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New SEARICE study exposes flaws of the Philippines Seed Law of 1992

Cover of seed research paper.PNG

Through interviews and focus group discussions, this new SEARICE study, entitled "The Seed Industry Development Act of 1992: Dispossessing the Filipino Smallholder Farmer," sought to investigate whether Republic Act (R .A .) 7308, otherwise known as the seed law, has had discernible effects on the seed-saving and farming practices of smallholder farmers and farmer breeders in selected provinces in the Philippines.

​​The findings indicate that farmers are getting used to seeds provided by the government but that some seed saving practices and exchanges of seeds persist among those interviewed.


It is also apparent that small farmers occasionally avail of seeds provided by the Department of Agriculture (DA). More frequently, however, they exchange and share seeds with their fellow farmers in order to keep their expenses to a minimum, especially as they prepare for the next cropping.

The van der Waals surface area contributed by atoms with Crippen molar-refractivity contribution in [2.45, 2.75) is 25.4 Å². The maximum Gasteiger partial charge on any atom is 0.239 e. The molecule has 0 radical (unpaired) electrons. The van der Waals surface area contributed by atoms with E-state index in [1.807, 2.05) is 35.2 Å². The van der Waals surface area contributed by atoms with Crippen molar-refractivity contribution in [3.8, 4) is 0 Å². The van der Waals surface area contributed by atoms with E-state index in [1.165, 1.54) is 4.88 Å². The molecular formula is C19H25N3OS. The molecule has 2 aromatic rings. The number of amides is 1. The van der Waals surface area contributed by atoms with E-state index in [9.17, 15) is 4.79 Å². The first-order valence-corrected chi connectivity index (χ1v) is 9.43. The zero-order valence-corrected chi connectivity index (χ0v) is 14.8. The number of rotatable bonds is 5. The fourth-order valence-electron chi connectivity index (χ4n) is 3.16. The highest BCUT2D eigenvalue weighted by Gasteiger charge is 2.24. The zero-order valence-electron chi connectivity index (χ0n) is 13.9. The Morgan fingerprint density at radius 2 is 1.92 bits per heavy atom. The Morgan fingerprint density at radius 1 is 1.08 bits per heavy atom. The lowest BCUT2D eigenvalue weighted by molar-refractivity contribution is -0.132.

All farmer breeders who continue to do their breeding of seeds desire some recognition and support from the government for their efforts, but apparently this has yet to happen.


The small farmer-breeders will continue to breed their own varieties because they want to maintain and strengthen their know-how and ability to improve traditional seeds. This gives them some measure of self-satisfaction, and reduces their input costs, which translates to additional income while contributing to broader goals like food security for the community, enhanced seed security, and greater collective ability to cope with climate change.

Download "The Seed Industry Development Act of 1992: Dispossessing the Filipino Farmer"

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